ARPE-19mel cell model characterization revealed optimal conditions for obtaining physiologically relevant stage of pigmentation (a). Melanin content in ARPE-19mel cells 6 days after melanosome dosing. The bars display mean values and error bars show standard deviations (SD). Melanosome dose corresponding to 68 µg melanin (n = 9) resulted in equal cellular pigmentation as the porcine RPE (n = 8). Other conditions resulted in different levels of cellular pigmentation as compared to the porcine RPE (*p < 0.001, n = 6 in each condition). The statistical significance was determined with un-paired t-tests using FDR approach (two-stage linear step-up procedure of Benjamini, Krieger and Yekutieli, with Q = 1%, without assuming a consistent SD). The inset displays porcine RPE (pRPE) and ARPE-19mel pigmentation levels for the cells that were exposed to 68 µg of melanin per well (i.e. marked as 100% pigmentation levels). (b) Linear correlation between exposed melanin amount and cellular pigmentation. Non-pigmented ARPE-19 cells (f) phagocytose isolated porcine RPE melanosomes. Melanosomal exposure of the ARPE-19 cells is used to control the pigmentation of the ARPE-19mel cells from moderate (e) to heavy pigmentation (d). In ARPE-19mel cells, level of pigmentation can be adjusted similar (d) to normal pigmentation of the porcine RPE (c). The cell images (cf) were obtained with regular light microscope. Scale bars: (c) 20 µm, (d) 50 µm, (e) 20 µm, (f) 20 µm.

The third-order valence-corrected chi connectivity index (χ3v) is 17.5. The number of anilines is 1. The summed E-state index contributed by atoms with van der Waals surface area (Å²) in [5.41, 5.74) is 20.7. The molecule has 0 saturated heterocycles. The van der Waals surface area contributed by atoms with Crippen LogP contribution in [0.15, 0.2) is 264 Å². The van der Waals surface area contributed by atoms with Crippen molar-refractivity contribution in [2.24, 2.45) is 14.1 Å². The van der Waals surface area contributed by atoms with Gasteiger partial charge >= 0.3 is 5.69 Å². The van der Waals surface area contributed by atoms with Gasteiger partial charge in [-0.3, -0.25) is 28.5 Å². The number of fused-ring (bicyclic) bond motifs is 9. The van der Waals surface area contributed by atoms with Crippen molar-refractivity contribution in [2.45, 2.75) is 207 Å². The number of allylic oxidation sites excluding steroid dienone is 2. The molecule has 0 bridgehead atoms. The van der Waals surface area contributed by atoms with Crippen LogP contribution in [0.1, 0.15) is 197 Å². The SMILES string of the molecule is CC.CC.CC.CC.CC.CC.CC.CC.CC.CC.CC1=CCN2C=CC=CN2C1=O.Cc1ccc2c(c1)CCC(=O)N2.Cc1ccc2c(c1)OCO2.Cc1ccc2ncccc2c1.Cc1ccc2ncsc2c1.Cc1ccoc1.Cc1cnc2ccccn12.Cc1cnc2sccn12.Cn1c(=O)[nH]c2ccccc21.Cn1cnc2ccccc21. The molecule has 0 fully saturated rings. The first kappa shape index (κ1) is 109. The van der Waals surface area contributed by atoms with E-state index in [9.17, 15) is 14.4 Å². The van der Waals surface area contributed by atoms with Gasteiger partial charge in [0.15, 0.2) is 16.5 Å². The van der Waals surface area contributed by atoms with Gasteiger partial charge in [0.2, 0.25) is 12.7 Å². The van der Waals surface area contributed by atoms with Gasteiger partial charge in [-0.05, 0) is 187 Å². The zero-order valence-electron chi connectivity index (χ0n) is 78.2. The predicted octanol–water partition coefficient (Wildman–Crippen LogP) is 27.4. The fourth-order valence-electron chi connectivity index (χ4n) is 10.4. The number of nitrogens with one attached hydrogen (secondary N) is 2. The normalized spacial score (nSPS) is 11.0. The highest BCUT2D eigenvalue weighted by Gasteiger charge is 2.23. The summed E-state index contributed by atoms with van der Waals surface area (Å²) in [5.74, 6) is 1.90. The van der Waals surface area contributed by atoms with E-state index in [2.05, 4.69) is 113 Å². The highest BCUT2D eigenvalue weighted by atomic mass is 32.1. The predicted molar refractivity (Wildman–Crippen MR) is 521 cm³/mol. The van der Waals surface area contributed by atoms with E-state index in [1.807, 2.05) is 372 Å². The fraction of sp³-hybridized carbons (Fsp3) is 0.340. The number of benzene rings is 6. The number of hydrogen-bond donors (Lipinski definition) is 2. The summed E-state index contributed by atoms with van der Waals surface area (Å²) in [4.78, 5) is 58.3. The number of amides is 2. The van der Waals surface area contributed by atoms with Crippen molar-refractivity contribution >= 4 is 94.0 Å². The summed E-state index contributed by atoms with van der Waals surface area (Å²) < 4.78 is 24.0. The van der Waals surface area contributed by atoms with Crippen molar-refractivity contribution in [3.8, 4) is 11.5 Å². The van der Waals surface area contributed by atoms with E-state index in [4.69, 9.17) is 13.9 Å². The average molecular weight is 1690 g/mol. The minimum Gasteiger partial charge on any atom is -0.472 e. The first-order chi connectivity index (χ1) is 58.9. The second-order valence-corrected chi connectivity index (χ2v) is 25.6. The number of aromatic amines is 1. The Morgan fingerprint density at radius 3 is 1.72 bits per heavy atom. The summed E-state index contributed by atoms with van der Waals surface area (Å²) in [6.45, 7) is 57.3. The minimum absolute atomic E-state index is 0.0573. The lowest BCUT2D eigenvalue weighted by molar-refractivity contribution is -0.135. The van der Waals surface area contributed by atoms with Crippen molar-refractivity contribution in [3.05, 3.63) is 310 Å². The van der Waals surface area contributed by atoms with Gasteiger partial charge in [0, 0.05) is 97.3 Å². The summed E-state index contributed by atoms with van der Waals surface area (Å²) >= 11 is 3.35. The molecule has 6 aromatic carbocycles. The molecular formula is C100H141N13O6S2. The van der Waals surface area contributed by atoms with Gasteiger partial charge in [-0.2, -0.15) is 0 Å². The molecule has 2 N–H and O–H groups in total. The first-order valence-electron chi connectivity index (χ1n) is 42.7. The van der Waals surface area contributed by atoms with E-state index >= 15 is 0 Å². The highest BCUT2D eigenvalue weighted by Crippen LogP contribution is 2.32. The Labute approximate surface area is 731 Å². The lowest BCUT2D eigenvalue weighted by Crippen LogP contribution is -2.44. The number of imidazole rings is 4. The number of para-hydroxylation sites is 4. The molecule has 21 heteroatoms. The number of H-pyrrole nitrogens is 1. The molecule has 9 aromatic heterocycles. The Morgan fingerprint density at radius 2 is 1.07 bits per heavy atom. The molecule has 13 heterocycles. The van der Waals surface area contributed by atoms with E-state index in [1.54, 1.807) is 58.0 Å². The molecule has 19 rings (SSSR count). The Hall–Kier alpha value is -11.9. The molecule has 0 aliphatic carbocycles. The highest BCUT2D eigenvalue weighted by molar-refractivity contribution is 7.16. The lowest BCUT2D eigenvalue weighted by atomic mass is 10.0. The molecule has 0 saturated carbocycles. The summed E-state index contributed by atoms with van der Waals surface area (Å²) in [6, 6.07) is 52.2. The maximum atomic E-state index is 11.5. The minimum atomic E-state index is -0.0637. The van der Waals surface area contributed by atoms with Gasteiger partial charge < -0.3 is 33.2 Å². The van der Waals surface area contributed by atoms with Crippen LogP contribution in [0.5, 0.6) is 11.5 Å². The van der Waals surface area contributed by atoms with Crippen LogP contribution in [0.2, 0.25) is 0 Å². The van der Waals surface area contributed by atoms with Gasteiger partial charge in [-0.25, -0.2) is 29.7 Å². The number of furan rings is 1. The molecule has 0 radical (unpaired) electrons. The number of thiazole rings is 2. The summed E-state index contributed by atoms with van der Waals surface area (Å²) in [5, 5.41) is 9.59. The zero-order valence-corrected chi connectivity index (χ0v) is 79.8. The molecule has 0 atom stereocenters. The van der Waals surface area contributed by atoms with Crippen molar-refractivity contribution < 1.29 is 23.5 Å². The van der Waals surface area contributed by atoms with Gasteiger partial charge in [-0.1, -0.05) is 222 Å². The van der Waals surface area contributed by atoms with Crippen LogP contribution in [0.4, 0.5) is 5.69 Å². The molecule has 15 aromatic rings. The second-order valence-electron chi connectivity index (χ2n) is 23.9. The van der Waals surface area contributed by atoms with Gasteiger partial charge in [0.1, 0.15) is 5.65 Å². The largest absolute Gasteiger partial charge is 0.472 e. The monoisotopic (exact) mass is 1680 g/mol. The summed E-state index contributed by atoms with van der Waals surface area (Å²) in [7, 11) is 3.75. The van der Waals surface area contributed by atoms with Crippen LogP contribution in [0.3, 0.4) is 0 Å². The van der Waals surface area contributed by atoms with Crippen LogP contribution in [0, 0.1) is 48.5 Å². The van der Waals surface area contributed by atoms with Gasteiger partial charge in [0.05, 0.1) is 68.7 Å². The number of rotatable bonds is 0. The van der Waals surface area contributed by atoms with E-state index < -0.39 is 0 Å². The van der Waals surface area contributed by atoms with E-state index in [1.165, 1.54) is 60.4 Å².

We quantitated the melanin content in the ARPE-19mel cells after culturing them on 96-well plates for 6 days after exposing the cells to melanosomes (2.5–204 µg melanin/well) (Fig. 2a). The melanin contents of ARPE-19mel cells were compared with native, non-cultured porcine RPE (pRPE, Fig. 2a). At the highest melanosome dose (204 µg melanin/well), the cellular pigment reached 3700 pg melanin/cell, which is higher than the pigment content in the porcine RPE (1110 pg melanin/cell, Fig. 2a). However, when the highest melanosome dose (204 µg/well) was loaded into the cells three times, no further increase in cellular pigmentation was observed (data not shown). Delivering a melanin dose of 68 µg/well to the ARPE-19 cells resulted in equivalent melanin content (1180 pg/cell) with freshly isolated porcine RPE cells (1110 pg/cell) (Fig. 2a, Supplementary Table 1). The other pigment doses resulted in different levels of cellular melanin (statistical significance: 2.5 µg p = 0.0000014, n = 6; 7.6 µg p = 0.0000035, n = 6; 22.7 µg p = 0.000024, n = 6; 204 µg p = 0.000025, n = 6). The physiologically relevant pigment content was retained in the cells for the culture time (6–7 days), as their calculated pigment recovery was approximately 102% (with a range of 63–127%, Supplementary Table 1). Detailed data of the pigment content per cell and pigment recoveries are presented in Supplementary material.